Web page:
Brams, Steven J. and Kilgour, D. Marc (2010): Kingmakers and leaders in coalition formation.
Download (301kB) | Preview
Assume that players strictly rank each other as coalition partners. We propose a procedure whereby they “fall back” on their preferences, yielding internally compatible, or coherent, majority coalition(s), which we call fallback coalitions. If there is more than one fallback coalition, the players common to them, or kingmakers, determine which fallback coalition will form. The first player(s) acceptable to all other members of a fallback coalition are the leader(s) of that coalition.
The effects of different preference assumption--particularly, different kinds of single-peakedness--and of player weights on the number of coherent coalitions, their connectedness, and which players become kingmakers and leaders are investigated. The fallback procedure may be used (i) empirically to identify kingmakers and leaders or (ii) normatively to select them. We illustrate and test the model by applying it to coalition formation on the U.S. Supreme Court, 2005-2009, which shows the build-up over stages of a conservative coalition that prevailed in nearly half of the 5-4 decisions.
|Item Type:||MPRA Paper|
|Original Title:||Kingmakers and leaders in coalition formation|
|Keywords:||coalition formation; fallback procedure; kingmakers; leaders; US Supreme Court|
|Subjects:||D - Microeconomics > D7 - Analysis of Collective Decision-Making > D72 - Political Processes: Rent-Seeking, Lobbying, Elections, Legislatures, and Voting Behavior
C - Mathematical and Quantitative Methods > C7 - Game Theory and Bargaining Theory
D - Microeconomics > D8 - Information, Knowledge, and Uncertainty > D85 - Network Formation and Analysis: Theory
|Depositing User:||Steven J. Brams|
|Date Deposited:||17 May 2010 13:41|
|Last Modified:||18 Jan 2016 04:57|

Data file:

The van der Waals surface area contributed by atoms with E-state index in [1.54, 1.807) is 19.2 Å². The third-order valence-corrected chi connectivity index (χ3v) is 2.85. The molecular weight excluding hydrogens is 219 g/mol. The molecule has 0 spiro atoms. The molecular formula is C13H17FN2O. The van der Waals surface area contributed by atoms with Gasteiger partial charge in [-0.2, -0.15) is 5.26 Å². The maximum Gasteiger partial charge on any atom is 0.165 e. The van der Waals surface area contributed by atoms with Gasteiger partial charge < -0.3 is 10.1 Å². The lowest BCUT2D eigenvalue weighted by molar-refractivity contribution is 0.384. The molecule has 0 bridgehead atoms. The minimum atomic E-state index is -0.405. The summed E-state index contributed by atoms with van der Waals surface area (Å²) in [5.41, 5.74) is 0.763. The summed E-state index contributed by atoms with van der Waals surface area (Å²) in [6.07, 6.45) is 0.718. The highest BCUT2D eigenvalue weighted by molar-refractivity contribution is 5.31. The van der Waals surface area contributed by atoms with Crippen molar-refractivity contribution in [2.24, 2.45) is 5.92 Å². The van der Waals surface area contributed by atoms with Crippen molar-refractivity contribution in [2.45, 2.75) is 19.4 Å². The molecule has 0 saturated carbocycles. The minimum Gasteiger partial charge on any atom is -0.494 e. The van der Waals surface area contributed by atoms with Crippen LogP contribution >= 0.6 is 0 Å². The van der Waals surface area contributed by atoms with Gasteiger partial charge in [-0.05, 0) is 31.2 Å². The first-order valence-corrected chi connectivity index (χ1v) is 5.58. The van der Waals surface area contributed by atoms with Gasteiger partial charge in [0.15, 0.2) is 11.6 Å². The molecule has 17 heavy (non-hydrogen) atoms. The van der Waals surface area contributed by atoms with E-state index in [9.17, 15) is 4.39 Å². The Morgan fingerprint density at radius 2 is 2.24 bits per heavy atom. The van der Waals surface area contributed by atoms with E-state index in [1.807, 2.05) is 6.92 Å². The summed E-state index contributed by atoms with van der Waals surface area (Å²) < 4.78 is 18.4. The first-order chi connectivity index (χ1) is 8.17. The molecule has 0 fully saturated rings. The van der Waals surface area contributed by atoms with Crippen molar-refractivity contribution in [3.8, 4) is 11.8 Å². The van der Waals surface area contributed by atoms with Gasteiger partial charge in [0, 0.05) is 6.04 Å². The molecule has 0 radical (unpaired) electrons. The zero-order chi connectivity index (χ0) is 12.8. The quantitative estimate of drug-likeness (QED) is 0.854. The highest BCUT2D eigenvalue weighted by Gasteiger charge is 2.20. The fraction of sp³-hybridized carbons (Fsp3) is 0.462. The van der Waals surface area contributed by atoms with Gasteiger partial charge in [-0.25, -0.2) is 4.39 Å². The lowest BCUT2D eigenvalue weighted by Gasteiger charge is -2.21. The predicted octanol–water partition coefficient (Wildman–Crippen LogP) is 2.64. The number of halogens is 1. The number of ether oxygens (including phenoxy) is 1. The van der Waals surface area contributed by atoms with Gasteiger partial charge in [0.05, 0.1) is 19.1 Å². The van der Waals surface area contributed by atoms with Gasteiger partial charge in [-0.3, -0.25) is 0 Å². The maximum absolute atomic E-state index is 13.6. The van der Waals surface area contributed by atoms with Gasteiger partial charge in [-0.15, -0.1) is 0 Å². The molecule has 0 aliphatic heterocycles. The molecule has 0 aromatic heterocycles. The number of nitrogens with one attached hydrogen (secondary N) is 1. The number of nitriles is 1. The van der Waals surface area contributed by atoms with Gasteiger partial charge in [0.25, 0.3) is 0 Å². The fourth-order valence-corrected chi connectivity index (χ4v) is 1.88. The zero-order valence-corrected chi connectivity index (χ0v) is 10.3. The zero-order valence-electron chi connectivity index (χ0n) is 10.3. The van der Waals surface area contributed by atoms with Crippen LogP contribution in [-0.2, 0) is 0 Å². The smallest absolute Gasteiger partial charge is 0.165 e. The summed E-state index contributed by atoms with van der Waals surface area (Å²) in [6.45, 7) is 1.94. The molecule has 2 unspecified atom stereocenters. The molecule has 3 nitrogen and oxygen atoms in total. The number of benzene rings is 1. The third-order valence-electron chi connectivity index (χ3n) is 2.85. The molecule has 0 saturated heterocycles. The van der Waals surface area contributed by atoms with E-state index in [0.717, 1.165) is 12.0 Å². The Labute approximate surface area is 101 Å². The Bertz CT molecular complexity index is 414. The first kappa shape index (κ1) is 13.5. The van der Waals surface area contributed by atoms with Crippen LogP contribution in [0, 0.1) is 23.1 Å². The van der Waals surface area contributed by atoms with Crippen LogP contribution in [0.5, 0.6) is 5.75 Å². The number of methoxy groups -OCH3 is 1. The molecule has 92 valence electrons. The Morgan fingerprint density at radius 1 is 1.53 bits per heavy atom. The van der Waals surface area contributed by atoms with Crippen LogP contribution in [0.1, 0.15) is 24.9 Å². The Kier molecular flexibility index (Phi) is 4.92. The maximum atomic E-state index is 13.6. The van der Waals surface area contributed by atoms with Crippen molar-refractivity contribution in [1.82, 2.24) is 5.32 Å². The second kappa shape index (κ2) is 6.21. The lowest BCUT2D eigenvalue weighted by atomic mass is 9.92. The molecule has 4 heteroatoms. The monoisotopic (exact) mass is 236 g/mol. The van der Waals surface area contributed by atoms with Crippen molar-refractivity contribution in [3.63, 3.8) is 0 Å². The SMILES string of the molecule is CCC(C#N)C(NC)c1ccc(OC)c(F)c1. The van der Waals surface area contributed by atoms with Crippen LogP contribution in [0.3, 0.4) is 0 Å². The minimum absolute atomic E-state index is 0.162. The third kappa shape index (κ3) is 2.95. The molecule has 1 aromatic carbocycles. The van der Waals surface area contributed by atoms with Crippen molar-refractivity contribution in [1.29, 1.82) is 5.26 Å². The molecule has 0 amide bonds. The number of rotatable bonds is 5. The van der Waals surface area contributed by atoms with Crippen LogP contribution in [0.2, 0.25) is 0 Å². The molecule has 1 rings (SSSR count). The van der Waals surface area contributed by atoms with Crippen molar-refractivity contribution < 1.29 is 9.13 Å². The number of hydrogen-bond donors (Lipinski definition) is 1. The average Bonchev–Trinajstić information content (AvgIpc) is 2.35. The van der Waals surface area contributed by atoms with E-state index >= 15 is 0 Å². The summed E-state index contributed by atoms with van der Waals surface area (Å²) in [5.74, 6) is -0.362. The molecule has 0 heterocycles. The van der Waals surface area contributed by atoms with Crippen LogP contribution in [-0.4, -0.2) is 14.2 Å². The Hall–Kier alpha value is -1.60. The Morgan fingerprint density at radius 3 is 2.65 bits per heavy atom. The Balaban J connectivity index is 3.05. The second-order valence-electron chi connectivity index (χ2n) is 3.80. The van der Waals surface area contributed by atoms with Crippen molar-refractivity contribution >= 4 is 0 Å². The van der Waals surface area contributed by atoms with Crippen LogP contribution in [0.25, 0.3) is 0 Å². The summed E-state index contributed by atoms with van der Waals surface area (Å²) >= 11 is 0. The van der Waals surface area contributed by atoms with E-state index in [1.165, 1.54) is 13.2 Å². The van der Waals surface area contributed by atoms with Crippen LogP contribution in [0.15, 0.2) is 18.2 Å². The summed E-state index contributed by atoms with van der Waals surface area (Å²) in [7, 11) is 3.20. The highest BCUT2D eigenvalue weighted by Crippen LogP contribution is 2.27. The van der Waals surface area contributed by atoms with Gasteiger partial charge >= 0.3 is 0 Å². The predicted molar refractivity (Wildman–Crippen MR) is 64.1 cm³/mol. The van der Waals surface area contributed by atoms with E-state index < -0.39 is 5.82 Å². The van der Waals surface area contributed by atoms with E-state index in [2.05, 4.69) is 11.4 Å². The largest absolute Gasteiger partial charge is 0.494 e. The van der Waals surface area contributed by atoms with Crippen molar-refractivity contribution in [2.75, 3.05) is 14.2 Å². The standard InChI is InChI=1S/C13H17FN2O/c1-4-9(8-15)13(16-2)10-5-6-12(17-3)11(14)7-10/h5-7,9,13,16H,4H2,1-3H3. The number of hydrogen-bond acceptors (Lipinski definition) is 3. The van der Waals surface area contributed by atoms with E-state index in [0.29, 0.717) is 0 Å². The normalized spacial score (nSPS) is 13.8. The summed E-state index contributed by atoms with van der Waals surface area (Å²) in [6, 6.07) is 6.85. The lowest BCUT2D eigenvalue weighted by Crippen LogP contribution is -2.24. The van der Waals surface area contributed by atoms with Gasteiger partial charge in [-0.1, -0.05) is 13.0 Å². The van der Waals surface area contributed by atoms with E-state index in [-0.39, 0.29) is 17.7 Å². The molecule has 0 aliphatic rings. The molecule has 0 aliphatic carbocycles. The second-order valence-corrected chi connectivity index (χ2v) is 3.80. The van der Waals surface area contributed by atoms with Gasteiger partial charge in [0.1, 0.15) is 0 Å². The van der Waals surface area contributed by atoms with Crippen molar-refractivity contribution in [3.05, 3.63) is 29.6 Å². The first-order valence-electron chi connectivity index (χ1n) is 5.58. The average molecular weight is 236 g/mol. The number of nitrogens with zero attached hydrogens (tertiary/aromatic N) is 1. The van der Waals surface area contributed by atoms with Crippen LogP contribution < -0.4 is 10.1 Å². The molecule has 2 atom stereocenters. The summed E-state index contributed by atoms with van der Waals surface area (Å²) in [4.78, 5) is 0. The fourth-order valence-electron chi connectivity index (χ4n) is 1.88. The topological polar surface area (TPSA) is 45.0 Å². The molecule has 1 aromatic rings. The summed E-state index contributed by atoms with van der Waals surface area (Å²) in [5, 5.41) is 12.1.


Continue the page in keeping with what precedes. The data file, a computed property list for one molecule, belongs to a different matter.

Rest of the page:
Brams, Steven J. (2008). Mathematics and Democracy: Designing Better Voting and Fair Division Procedures. Princeton, NJ: Princeton University Press.
Brams, Steven J., Michael A. Jones, and D. Marc Kilgour (2002). “Single-Peakedness and Disconnected Coalitions.” Journal of Theoretical Politics 14, no. 3 (July): 359-383.
Brams, Steven J., Michael A. Jones, and D. Marc Kilgour (2005). “Forming Stable Coalitions: The Process Matters.” Public Choice 125, nos. 1-2 (October): 67-94.
Brams, Steven J., and D. Marc Kilgour (2001). “Fallback Bargaining.” Group Decision and Negotiation 10, no. 4 (July): 287-316.
Edelman, Paul H., and Jim Chen (2007). “The Most Dangerous Justice Rides into the Sunset.” Constitutional Commentary 24, no. 1: 199-219.
Franz, Alexandra (2009). “Coalition Formation in the U.S. Supreme Court from 1969 to 2009.” Preprint, Department of Politics, New York University.
Liptak, Adam (2009). “Roberts Court Shifts Right, Tipped by Kennedy.” New York Times (June 30).
Martin, Andrew D., and Kevin M. Quinn (2002). “Dynamic Ideal Point Estimation via Markov Chain Monte Carlo for the U.S. Supreme Court, 1953-1999.” Political Analysis 10: 134-153.
Naurin, Daniel, and Helen Wallace (eds.) (2008). Unveiling the Council of the European Union: Games Governments Play in Brussels. New York: Palgrave Macmillan.
Stearns, Maxwell L. (2008). “Standing at the Crossroads: The Roberts Court in Historical Perspective.” Notre Dame Law Review 83, no. 3 (May): 875-963.
Toobin, Jeffrey (2008). The Nine: Inside the Secret World of the Supreme Court. New York: Anchor.
Riker, William H. (1962). The Theory of Political Coalitions. New Haven, CT: Yale University Press.